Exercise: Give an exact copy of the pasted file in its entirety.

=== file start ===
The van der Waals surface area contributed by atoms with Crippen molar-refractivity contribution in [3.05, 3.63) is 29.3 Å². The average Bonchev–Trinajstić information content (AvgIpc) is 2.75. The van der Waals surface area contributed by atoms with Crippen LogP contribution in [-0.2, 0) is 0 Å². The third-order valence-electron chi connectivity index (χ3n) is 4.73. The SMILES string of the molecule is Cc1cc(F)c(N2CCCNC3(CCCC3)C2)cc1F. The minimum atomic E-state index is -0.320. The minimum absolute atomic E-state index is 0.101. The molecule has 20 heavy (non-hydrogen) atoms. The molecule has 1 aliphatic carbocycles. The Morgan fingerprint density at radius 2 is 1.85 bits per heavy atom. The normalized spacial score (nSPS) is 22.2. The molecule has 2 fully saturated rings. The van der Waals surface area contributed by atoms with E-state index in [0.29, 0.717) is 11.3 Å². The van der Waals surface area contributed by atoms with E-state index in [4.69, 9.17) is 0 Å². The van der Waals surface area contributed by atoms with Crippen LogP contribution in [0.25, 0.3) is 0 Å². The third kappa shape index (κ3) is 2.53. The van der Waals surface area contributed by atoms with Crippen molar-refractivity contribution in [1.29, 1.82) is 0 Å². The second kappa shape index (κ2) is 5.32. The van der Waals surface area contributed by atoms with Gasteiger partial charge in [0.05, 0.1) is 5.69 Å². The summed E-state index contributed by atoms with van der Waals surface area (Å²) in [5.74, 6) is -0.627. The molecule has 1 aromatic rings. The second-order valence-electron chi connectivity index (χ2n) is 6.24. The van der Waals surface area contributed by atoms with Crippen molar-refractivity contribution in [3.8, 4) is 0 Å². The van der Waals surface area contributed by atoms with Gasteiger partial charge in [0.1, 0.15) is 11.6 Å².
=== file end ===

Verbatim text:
The van der Waals surface area contributed by atoms with Crippen molar-refractivity contribution in [3.05, 3.63) is 29.3 Å². The average Bonchev–Trinajstić information content (AvgIpc) is 2.75. The van der Waals surface area contributed by atoms with Crippen LogP contribution in [-0.2, 0) is 0 Å². The third-order valence-electron chi connectivity index (χ3n) is 4.73. The SMILES string of the molecule is Cc1cc(F)c(N2CCCNC3(CCCC3)C2)cc1F. The minimum atomic E-state index is -0.320. The minimum absolute atomic E-state index is 0.101. The molecule has 20 heavy (non-hydrogen) atoms. The molecule has 1 aliphatic carbocycles. The Morgan fingerprint density at radius 2 is 1.85 bits per heavy atom. The normalized spacial score (nSPS) is 22.2. The molecule has 2 fully saturated rings. The van der Waals surface area contributed by atoms with E-state index in [0.29, 0.717) is 11.3 Å². The van der Waals surface area contributed by atoms with E-state index in [4.69, 9.17) is 0 Å². The van der Waals surface area contributed by atoms with Crippen LogP contribution in [0.25, 0.3) is 0 Å². The third kappa shape index (κ3) is 2.53. The van der Waals surface area contributed by atoms with Crippen molar-refractivity contribution in [1.29, 1.82) is 0 Å². The second kappa shape index (κ2) is 5.32. The van der Waals surface area contributed by atoms with Gasteiger partial charge in [0.05, 0.1) is 5.69 Å². The summed E-state index contributed by atoms with van der Waals surface area (Å²) in [5.74, 6) is -0.627. The molecule has 1 aromatic rings. The second-order valence-electron chi connectivity index (χ2n) is 6.24. The van der Waals surface area contributed by atoms with Crippen molar-refractivity contribution in [3.8, 4) is 0 Å². The van der Waals surface area contributed by atoms with Gasteiger partial charge in [0.1, 0.15) is 11.6 Å².